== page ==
Pulp Fiction (the thing, not the movie)


I write pulp. It’s true, I’m not looking to win any literary awards. My characters don’t necessarily change and grow a great deal over the course of the story. My writing is plot-driven and the point of it is what happens, not necessarily what people feel.

Sure, emotions come into it. Clearly, when Jasper comes to the realisation that his daughter is very far away and in severe danger he has emotions, fear, panic, etc.

Sometimes those emotions are even important to the story, sometimes my characters face depression, sorrow, panic, all kinds of things that get in the way of them achieving their goals. Hell, sometimes overcoming that is something that is driving the plot a little bit.

Make no mistake, however, the threats Jasper is facing are much more material than existential. The zombies that keep trying to eat him, the psychotic ex-soldier that wants him dead, those things are the threat. His depression, his fear, those are obstacles to overcome just like that cliff face that needs to be climbed to get away.

That’s why what I write is pulp; because it’s not about the inner struggle of the characters, it’s about the very real threats that surround them, that are trying to kill them day to day. That doesn’t mean my characters don’t have to be good, that they don’t have to have voices that sound real, that resonate. They need to be good characters, in fact, if anything they need to be better characters. They have to be interesting from minute one, they have to have motivations that make sense to the reader without knowing exactly what happened during their childhood. I can’t rely on the prose I write to make my characters better, they have to be good right away.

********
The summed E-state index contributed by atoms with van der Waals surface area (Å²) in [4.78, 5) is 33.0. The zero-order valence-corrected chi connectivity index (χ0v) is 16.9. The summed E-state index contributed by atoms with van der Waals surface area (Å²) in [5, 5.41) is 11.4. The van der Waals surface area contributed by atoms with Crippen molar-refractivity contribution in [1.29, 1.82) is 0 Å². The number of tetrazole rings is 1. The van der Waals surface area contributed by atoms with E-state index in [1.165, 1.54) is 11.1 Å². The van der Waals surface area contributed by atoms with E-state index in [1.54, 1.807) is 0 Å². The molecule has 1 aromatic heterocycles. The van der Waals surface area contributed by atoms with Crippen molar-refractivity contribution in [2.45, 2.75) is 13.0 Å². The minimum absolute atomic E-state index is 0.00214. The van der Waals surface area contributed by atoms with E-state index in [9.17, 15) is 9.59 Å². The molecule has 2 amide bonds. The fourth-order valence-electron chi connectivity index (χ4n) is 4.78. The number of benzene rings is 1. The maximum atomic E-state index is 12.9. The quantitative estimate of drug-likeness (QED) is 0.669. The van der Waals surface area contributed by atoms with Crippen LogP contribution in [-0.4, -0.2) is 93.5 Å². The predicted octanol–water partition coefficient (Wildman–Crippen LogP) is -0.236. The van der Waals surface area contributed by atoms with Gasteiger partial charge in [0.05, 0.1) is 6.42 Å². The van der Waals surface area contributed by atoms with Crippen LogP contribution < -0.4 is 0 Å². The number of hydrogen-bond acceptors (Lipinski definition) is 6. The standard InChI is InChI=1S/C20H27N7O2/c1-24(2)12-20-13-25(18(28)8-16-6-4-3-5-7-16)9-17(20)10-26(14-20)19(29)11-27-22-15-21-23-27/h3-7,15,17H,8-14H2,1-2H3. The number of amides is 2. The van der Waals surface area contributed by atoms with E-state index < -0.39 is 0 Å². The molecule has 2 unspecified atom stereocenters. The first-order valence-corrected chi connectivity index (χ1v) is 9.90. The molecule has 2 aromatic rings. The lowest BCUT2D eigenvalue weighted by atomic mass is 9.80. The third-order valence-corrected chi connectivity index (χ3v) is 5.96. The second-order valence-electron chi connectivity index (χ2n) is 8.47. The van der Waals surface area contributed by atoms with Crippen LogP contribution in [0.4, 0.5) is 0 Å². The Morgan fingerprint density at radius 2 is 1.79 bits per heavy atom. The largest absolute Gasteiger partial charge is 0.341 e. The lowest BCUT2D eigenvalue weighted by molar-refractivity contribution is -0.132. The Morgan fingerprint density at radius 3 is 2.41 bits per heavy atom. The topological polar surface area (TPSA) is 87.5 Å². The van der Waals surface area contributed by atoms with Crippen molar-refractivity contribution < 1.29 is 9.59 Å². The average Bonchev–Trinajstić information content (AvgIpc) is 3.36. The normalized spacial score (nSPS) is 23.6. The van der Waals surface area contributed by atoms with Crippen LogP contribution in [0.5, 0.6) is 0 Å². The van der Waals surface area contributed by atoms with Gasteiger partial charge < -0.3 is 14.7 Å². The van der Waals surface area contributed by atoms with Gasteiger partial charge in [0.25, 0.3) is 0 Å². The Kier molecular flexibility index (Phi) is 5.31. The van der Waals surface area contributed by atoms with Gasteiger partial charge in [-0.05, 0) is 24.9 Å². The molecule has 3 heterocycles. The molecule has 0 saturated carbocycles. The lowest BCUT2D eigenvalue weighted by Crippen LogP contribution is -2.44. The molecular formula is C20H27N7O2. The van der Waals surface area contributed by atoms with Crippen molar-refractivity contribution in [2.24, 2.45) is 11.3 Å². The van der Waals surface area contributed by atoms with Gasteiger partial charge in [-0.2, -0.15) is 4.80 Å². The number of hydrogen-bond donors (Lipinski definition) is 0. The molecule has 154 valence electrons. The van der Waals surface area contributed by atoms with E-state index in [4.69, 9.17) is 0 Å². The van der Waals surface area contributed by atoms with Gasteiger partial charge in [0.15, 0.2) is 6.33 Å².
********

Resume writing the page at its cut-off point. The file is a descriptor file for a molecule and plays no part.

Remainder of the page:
Pulp has a special place in my heart, because to me pulp is the better writing. I use pulp as a way not just of escaping the day to day, but of exploring it. When we see extremes that can help us better understand day to day life.

To me, fantasy, science fiction, the stories of ideas are there as ways of exploring what it means to be human, in a way that a million novels about navel-gazing and dealing with your feelings about your mother never can. See, in pulp, specifically in the more action-oriented genre’s like science fiction and fantasy, we are seeing people being pushed to their limits. Sure, they aren’t real people, but they are what a real person sees real people acting like.

That’s part of why I have no shame about writing pulp, quite the opposite. I love pulp, I take pride in it, I want to write things that many people want to read, and that actually say something about the world, about the human condition, without being incredibly boring. I want to write things I would read, things that I might even stay up late to finish, because I want to know what happens, I want to reach that ending.

I am a pulp fiction writer and I’m proud of that fact.

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